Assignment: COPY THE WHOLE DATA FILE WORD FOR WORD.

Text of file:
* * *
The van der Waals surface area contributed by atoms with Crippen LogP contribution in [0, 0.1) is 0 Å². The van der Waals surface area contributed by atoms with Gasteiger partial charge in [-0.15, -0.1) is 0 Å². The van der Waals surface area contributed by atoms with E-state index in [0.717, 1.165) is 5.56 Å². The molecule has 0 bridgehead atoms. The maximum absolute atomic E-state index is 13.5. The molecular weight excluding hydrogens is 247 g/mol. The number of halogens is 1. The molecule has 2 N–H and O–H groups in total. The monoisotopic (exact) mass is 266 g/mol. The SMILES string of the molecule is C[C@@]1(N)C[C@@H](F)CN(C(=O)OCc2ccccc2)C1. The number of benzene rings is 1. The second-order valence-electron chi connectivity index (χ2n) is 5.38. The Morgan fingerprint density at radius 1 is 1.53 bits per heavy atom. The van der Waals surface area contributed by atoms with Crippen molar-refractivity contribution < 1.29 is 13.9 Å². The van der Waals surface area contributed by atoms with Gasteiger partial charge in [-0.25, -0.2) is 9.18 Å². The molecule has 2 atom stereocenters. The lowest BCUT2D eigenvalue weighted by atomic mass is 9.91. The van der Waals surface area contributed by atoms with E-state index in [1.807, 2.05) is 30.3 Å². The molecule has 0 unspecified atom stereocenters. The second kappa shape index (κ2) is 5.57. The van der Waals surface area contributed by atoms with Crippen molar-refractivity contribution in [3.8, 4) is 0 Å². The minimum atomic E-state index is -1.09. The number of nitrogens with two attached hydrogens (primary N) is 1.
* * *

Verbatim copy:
The van der Waals surface area contributed by atoms with Crippen LogP contribution in [0, 0.1) is 0 Å². The van der Waals surface area contributed by atoms with Gasteiger partial charge in [-0.15, -0.1) is 0 Å². The van der Waals surface area contributed by atoms with E-state index in [0.717, 1.165) is 5.56 Å². The molecule has 0 bridgehead atoms. The maximum absolute atomic E-state index is 13.5. The molecular weight excluding hydrogens is 247 g/mol. The number of halogens is 1. The molecule has 2 N–H and O–H groups in total. The monoisotopic (exact) mass is 266 g/mol. The SMILES string of the molecule is C[C@@]1(N)C[C@@H](F)CN(C(=O)OCc2ccccc2)C1. The number of benzene rings is 1. The second-order valence-electron chi connectivity index (χ2n) is 5.38. The Morgan fingerprint density at radius 1 is 1.53 bits per heavy atom. The van der Waals surface area contributed by atoms with Crippen molar-refractivity contribution < 1.29 is 13.9 Å². The van der Waals surface area contributed by atoms with Gasteiger partial charge in [-0.25, -0.2) is 9.18 Å². The molecule has 2 atom stereocenters. The lowest BCUT2D eigenvalue weighted by atomic mass is 9.91. The van der Waals surface area contributed by atoms with E-state index in [1.807, 2.05) is 30.3 Å². The molecule has 0 unspecified atom stereocenters. The second kappa shape index (κ2) is 5.57. The van der Waals surface area contributed by atoms with Crippen molar-refractivity contribution in [3.8, 4) is 0 Å². The minimum atomic E-state index is -1.09. The number of nitrogens with two attached hydrogens (primary N) is 1.